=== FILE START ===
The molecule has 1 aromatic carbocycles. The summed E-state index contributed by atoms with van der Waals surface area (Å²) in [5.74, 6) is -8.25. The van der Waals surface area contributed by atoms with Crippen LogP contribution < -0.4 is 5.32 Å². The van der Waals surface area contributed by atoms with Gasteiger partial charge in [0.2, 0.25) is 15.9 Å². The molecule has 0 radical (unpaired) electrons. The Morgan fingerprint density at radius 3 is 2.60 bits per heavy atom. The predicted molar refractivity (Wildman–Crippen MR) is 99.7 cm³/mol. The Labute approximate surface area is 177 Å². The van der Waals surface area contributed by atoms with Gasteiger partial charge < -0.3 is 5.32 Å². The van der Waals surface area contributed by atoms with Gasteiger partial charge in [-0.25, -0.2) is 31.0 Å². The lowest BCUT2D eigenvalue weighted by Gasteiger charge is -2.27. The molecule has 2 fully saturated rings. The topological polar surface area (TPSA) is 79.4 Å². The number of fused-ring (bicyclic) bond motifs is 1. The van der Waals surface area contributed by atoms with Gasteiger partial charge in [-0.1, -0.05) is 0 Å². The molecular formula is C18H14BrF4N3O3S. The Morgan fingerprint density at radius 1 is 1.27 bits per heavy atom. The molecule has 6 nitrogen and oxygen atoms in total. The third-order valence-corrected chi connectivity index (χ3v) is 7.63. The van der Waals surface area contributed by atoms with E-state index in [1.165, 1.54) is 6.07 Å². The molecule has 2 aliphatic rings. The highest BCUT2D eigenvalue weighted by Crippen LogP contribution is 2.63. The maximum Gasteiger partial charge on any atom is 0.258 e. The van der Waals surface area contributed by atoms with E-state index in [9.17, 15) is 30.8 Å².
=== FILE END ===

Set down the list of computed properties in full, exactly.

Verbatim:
The molecule has 1 aromatic carbocycles. The summed E-state index contributed by atoms with van der Waals surface area (Å²) in [5.74, 6) is -8.25. The van der Waals surface area contributed by atoms with Crippen LogP contribution < -0.4 is 5.32 Å². The van der Waals surface area contributed by atoms with Gasteiger partial charge in [0.2, 0.25) is 15.9 Å². The molecule has 0 radical (unpaired) electrons. The Morgan fingerprint density at radius 3 is 2.60 bits per heavy atom. The predicted molar refractivity (Wildman–Crippen MR) is 99.7 cm³/mol. The Labute approximate surface area is 177 Å². The van der Waals surface area contributed by atoms with Gasteiger partial charge < -0.3 is 5.32 Å². The van der Waals surface area contributed by atoms with Gasteiger partial charge in [-0.25, -0.2) is 31.0 Å². The lowest BCUT2D eigenvalue weighted by Gasteiger charge is -2.27. The molecule has 2 fully saturated rings. The topological polar surface area (TPSA) is 79.4 Å². The number of fused-ring (bicyclic) bond motifs is 1. The van der Waals surface area contributed by atoms with Gasteiger partial charge in [-0.1, -0.05) is 0 Å². The molecular formula is C18H14BrF4N3O3S. The Morgan fingerprint density at radius 1 is 1.27 bits per heavy atom. The molecule has 6 nitrogen and oxygen atoms in total. The third-order valence-corrected chi connectivity index (χ3v) is 7.63. The van der Waals surface area contributed by atoms with E-state index in [1.165, 1.54) is 6.07 Å². The molecule has 2 aliphatic rings. The highest BCUT2D eigenvalue weighted by Crippen LogP contribution is 2.63. The maximum Gasteiger partial charge on any atom is 0.258 e. The van der Waals surface area contributed by atoms with E-state index in [9.17, 15) is 30.8 Å².